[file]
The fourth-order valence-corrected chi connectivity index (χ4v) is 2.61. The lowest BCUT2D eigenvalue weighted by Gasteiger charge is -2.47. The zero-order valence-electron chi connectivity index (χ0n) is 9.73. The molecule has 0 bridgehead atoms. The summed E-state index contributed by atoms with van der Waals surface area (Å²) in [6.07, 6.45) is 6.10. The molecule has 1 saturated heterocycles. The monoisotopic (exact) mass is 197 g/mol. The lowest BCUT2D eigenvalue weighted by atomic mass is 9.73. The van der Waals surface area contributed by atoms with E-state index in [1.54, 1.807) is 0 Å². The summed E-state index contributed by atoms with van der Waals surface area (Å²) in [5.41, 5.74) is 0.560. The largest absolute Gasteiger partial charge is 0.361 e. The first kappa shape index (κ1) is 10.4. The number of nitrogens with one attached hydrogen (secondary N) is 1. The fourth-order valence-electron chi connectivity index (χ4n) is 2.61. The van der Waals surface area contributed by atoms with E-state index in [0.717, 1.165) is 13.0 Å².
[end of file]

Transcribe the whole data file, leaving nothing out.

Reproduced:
The fourth-order valence-corrected chi connectivity index (χ4v) is 2.61. The lowest BCUT2D eigenvalue weighted by Gasteiger charge is -2.47. The zero-order valence-electron chi connectivity index (χ0n) is 9.73. The molecule has 0 bridgehead atoms. The summed E-state index contributed by atoms with van der Waals surface area (Å²) in [6.07, 6.45) is 6.10. The molecule has 1 saturated heterocycles. The monoisotopic (exact) mass is 197 g/mol. The lowest BCUT2D eigenvalue weighted by atomic mass is 9.73. The van der Waals surface area contributed by atoms with E-state index in [1.54, 1.807) is 0 Å². The summed E-state index contributed by atoms with van der Waals surface area (Å²) in [5.41, 5.74) is 0.560. The largest absolute Gasteiger partial charge is 0.361 e. The first kappa shape index (κ1) is 10.4. The number of nitrogens with one attached hydrogen (secondary N) is 1. The fourth-order valence-electron chi connectivity index (χ4n) is 2.61. The van der Waals surface area contributed by atoms with E-state index in [0.717, 1.165) is 13.0 Å².